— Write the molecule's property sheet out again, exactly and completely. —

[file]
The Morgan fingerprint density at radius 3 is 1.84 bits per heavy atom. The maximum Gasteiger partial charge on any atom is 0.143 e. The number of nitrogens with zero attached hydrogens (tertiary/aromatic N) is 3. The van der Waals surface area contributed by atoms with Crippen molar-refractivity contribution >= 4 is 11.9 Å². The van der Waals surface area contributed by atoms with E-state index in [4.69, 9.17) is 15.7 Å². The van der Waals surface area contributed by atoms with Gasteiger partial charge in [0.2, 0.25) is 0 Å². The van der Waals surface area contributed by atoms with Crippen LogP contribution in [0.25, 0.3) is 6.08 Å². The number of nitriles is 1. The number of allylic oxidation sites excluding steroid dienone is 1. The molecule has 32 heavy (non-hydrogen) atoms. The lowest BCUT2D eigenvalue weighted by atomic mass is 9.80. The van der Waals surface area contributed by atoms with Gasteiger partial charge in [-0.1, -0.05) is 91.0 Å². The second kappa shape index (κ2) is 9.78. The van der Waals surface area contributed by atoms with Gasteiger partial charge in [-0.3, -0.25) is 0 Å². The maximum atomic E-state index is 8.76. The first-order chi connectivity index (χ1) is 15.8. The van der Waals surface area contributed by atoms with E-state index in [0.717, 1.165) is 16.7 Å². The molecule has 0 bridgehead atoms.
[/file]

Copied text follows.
The Morgan fingerprint density at radius 3 is 1.84 bits per heavy atom. The maximum Gasteiger partial charge on any atom is 0.143 e. The number of nitrogens with zero attached hydrogens (tertiary/aromatic N) is 3. The van der Waals surface area contributed by atoms with Crippen molar-refractivity contribution >= 4 is 11.9 Å². The van der Waals surface area contributed by atoms with E-state index in [4.69, 9.17) is 15.7 Å². The van der Waals surface area contributed by atoms with Gasteiger partial charge in [0.2, 0.25) is 0 Å². The van der Waals surface area contributed by atoms with Crippen LogP contribution in [0.25, 0.3) is 6.08 Å². The number of nitriles is 1. The number of allylic oxidation sites excluding steroid dienone is 1. The molecule has 32 heavy (non-hydrogen) atoms. The lowest BCUT2D eigenvalue weighted by atomic mass is 9.80. The van der Waals surface area contributed by atoms with Gasteiger partial charge in [-0.1, -0.05) is 91.0 Å². The second kappa shape index (κ2) is 9.78. The van der Waals surface area contributed by atoms with Gasteiger partial charge in [-0.3, -0.25) is 0 Å². The maximum atomic E-state index is 8.76. The first-order chi connectivity index (χ1) is 15.8. The van der Waals surface area contributed by atoms with E-state index in [0.717, 1.165) is 16.7 Å². The molecule has 0 bridgehead atoms.